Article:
The Hellhole

Monday, December 21, 2009

What a horrible adventure with that Appendix Demon...

I've told some of you parts of this but I disremember which parts I've told to whom, and others have asked for details, so now that we're home (yay!) and Alan is napping, here is the saga of Alan and His Assploding Appendix™.

The first I knew of anything amiss was late Wednesday afternoon, when he sent me an e-mail saying that he felt "rumbly in the tummy" and wasn't going to take the Chihuahuas to Puppy Playtime. "Rumbly in the tummy" is our code for any sort of digestive upset, major or minor; we prefer not to go into (or know) more graphic detail. I replied that I'd try to leave right on time so that if traffic wasn't bad, I'd be home in time to take them. Once I got home, he said he was okay-ish, just didn't feel like standing around Petco for an hour, so I loaded up the puppies and went to Playtime.

Now, Alan is slightly lactose-intolerant. For example, he can eat cheese, cream-based sauces, ice cream and such without ill effects but will opt for rice milk on his cereal instead of cow's. This time of year, he drinks eggnog in spite of the intolerance because he loves the taste (and who can blame him?) . A mug of eggnog is generally no problem for him; however, on the previous night he'd had two large glasses, so he thought that was causing his distress. That's why at first we thought nothing of it.

When I got home from Puppy Playtime, though, he was clammy and an odd greyish color. Being a guy, he wanted me to let him be so I changed into sweats, came up front and was just starting to think about what I might cook for dinner when he came into the den. He told me that if the gastrointestinal pain didn't get better soon, I would have to take him to the emergency room. "No," I said, "We're not waiting to see if it gets better. If you feel badly enough to even think about the hospital, it's bad enough that we're going now." It was back into jeans and a sweater for me, but his pain was so bad that he couldn't bend to change into his jeans so he went in his lounge pants. He was grimacing in pain every time I hit a pothole and when I crossed railroad tracks, I thought he was going to pass out.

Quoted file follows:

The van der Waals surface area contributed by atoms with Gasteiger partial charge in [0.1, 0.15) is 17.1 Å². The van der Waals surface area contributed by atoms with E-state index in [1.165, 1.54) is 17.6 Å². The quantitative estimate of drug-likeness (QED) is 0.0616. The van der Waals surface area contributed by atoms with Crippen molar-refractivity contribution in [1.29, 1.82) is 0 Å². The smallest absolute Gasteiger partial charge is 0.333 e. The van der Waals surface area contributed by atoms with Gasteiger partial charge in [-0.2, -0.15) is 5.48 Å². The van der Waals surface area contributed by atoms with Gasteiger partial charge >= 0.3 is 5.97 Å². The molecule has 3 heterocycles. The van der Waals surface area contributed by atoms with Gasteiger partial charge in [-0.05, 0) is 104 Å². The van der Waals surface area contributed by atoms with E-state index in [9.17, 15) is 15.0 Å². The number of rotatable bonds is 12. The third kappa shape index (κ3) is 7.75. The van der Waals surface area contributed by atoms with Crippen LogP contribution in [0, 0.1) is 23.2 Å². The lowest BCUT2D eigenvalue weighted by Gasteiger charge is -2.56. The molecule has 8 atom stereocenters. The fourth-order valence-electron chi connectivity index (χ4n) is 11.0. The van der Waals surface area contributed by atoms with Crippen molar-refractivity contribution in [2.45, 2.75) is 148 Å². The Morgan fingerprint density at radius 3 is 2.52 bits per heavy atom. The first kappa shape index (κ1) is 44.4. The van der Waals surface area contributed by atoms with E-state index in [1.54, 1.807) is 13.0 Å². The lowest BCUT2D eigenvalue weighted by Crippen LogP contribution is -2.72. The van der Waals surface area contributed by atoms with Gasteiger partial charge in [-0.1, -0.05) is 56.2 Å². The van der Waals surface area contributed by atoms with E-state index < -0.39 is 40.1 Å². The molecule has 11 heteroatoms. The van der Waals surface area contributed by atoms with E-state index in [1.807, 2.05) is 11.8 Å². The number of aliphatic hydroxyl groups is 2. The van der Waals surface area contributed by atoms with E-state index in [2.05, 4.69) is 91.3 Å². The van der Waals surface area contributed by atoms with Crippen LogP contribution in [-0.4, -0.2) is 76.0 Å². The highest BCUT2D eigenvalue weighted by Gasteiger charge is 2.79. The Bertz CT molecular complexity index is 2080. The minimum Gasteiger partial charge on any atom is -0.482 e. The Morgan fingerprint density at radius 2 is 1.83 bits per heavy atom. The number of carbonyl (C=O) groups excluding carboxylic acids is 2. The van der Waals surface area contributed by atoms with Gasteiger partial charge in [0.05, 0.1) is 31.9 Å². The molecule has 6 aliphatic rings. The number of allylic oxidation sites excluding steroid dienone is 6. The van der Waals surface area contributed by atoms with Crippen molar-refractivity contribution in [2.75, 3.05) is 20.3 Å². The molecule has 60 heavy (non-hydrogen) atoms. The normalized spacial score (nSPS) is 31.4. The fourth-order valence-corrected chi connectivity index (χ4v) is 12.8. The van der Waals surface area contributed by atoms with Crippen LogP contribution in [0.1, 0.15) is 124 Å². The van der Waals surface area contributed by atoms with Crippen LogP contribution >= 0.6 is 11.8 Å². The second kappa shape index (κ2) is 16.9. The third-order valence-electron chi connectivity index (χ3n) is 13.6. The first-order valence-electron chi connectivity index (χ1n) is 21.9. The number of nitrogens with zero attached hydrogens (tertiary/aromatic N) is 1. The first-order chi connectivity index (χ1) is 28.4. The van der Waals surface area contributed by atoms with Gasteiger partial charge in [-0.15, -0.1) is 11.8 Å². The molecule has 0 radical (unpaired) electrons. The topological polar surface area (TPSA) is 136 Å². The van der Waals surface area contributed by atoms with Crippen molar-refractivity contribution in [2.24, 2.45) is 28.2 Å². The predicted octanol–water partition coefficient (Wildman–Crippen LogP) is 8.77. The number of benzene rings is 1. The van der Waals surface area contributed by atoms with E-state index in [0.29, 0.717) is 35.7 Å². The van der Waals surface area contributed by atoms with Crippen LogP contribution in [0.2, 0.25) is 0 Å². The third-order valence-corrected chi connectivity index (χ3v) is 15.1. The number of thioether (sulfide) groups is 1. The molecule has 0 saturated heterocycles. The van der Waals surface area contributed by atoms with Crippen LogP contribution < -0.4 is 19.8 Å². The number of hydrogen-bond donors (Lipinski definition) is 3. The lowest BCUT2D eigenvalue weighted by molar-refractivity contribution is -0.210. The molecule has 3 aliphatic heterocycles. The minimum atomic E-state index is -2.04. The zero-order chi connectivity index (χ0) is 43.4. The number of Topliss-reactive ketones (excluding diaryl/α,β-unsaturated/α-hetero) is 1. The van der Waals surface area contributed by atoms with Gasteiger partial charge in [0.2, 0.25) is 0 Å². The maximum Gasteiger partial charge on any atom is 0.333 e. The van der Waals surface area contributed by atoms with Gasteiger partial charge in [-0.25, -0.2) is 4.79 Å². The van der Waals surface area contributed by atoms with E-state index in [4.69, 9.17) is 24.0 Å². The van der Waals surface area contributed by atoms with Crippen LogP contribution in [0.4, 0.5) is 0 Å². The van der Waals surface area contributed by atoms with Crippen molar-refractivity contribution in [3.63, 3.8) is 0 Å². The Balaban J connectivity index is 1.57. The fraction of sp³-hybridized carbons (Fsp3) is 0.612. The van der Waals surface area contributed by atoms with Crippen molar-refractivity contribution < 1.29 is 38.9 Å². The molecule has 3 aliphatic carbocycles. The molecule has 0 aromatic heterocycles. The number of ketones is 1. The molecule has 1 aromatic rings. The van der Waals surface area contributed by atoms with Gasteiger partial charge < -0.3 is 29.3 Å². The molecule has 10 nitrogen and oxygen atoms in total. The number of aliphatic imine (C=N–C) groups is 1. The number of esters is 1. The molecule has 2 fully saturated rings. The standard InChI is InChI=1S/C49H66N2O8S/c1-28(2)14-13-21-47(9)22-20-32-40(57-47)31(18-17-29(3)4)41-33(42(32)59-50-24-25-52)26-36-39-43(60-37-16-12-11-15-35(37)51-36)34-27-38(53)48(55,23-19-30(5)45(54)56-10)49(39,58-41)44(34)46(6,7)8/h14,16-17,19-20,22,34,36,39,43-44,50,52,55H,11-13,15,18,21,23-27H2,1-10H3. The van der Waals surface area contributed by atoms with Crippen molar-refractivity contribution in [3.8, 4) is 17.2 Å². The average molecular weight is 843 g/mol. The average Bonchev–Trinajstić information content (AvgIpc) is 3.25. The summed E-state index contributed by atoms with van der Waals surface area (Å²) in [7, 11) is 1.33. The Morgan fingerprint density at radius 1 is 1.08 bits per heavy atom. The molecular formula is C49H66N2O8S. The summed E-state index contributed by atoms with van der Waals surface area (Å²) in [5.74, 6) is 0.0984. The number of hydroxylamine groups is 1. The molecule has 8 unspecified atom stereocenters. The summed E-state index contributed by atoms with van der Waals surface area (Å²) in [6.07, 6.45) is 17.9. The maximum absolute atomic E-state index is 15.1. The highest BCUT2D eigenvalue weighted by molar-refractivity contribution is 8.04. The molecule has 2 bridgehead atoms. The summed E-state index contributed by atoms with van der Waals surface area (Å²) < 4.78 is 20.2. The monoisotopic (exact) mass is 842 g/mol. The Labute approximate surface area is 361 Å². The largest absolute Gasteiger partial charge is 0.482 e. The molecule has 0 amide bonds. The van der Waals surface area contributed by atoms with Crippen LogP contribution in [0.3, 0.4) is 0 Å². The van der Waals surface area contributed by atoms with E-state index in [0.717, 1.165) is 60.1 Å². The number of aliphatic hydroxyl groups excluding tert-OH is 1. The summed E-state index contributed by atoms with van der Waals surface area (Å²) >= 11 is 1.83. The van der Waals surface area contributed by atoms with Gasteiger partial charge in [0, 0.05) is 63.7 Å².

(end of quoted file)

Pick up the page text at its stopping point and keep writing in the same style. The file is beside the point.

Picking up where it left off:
Luckily, the emergency room was not crowded and he was seen pretty quickly. Blood and urine samples were taken and then a CAT scan was ordered to rule out kidney stones. Much to our surprise, the tech who came to take him and perform the CAT scan was our next-door neighbor! - the lady who raises Chinese Cresteds and who is a great disappointment blog-wise because she never starts giant bonfires or throws toilets on her lawn or runs around her driveway shouting and wielding a mop at 1AM like previous residents. No kidney stones so the doctor returned, viewed the various test results, palpated his abdomen and pronounced, "You got appendicitis, kiddo!" and ordered some IV painkillers to help with his distress. She turned and told me, "We've paged the surgeon on call."

Now, I interpreted this to mean that a surgeon was on the way, an appendectomy was imminent and that he'd be in an operating room in the very near future. Our cell phones didn't work in the little E.R. exam room, so I went outside to call our parents and our bosses, since obviously neither of us would be at work on Thursday. It was about 9PM at this juncture. Once those calls were made, I went back to the exam room and we waited...and waited...and waited. At some point the charge nurse told us that they were waiting for a tech to take him upstairs to his room, so I figured that he'd be kept on his saline and painkiller drips until they were ready for his surgery. (This turned out to be true, but in a way I had not anticipated.)

I knew that I needed to return home, check on the pets, pack fresh clothes for us both and get his CPAP machine. But I figured I'd wait until he got his room assignment so I'd know where to find him when I returned, fully expecting that I'd be running this errand while he was having his appendectomy and that I'd be back in his room waiting (and fretting and worrying and freaking out) when he was returned from surgery.

Not so much.